Our adoption center is the next-to-last stop on each cat and kitten’s journey to health and happiness. For each of them, the ultimate destination is the same—a loving forever home—but their journeys can begin in several ways.
Many felines we save come from nearby.
Our rescue partners with other organizations (including other private rescues and municipal shelters) in the Puget Sound area. When they receive more cats and kittens than they can care for, they contact us. SAFe Rescue also belongs to the ASPCA’s MAP network, which facilitates communication between organizations and helps us all work together to save as many lives as possible.
As space allows, we also take in animals from private individuals. (For example, we recently found homes for several cats after their beloved owner passed away and her daughter reached out to us for help.) Taking cats directly from an owner bypasses the shelter and reduces the risk of stress-induced illness by decreasing the number of movements/changes the animal experiences.
Other cats and kittens travel longer distances to reach us.
When the nearby organizations do not have an immediate need for us to take in animals, we reach out to organizations further outside our community.
Buddy, a young male cat with ragged ears, a crooked tail, and a gentle disposition, had been waiting to find a home for over a year when we came to us from Eastern Washington. The staff and volunteers of the shelter there loved him very much, but did not have the resources to find him a home. After less than two weeks in our adoption center, Buddy captured the hearts of an adopter and went home at last.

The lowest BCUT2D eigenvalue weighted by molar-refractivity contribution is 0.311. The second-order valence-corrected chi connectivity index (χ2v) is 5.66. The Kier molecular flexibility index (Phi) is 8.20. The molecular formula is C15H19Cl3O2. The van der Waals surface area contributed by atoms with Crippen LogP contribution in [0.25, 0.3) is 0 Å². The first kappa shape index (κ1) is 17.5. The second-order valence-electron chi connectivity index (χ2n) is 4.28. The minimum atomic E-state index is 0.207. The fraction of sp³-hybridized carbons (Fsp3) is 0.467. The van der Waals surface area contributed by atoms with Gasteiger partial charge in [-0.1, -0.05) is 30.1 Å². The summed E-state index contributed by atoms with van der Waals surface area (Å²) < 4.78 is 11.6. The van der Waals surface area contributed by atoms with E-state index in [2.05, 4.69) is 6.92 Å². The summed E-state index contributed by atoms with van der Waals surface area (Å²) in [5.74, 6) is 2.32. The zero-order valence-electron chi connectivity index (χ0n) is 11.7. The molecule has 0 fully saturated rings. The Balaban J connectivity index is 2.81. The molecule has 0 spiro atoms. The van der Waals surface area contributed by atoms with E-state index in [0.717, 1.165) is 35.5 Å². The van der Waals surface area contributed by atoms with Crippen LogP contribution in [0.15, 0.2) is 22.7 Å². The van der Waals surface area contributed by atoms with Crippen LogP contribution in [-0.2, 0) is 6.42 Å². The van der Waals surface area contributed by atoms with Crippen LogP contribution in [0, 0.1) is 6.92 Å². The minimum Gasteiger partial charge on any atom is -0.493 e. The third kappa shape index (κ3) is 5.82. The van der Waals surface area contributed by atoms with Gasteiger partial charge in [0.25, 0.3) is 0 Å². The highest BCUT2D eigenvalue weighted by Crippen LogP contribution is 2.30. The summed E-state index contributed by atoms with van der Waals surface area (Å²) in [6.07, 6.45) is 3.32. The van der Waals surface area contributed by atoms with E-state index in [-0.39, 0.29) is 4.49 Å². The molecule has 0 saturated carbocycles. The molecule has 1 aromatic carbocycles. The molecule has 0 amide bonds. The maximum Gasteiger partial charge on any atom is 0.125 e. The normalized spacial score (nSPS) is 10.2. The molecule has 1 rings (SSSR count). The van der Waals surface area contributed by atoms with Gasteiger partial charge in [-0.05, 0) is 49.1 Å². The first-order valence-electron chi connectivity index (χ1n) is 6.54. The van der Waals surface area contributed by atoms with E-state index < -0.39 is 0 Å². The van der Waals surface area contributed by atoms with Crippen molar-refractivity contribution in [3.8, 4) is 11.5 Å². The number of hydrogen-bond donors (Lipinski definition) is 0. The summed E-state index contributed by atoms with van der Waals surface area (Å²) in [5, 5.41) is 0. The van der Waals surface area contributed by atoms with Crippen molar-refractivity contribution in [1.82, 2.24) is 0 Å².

What about stray cats?
Private rescues like ours are not permitted to take in stray animals directly. Legally, stray and found animals must go a municipal (public) shelter, where they are put on a “stray hold.” A stray hold is a period of time designed to give owners a chance to claim their animals before they’re made available for adoption. It centralizes the location an animal can be found so that owners don’t have to find and contact every rescue in the area.
Fortunately, local public and private organizations work together to ensure high save rates. Rescues like ours help municipal shelters and often take in cats that have finished their stray hold.
For example, volunteers found a little tortoise shell cat—affectionately nicknamed “Trail Kitty”—in the woods near the rescue. As required, Trail Kitty went to the local shelter. After her stray hold was finished, we took her in and found her a happy home!
Each cat and kitten comes to us with a unique story. Whatever their journeys may be, we make sure to write happy endings to their stories—with love, care, and forever homes!
Images by K.A. Moore Photography, kamoorephotography.com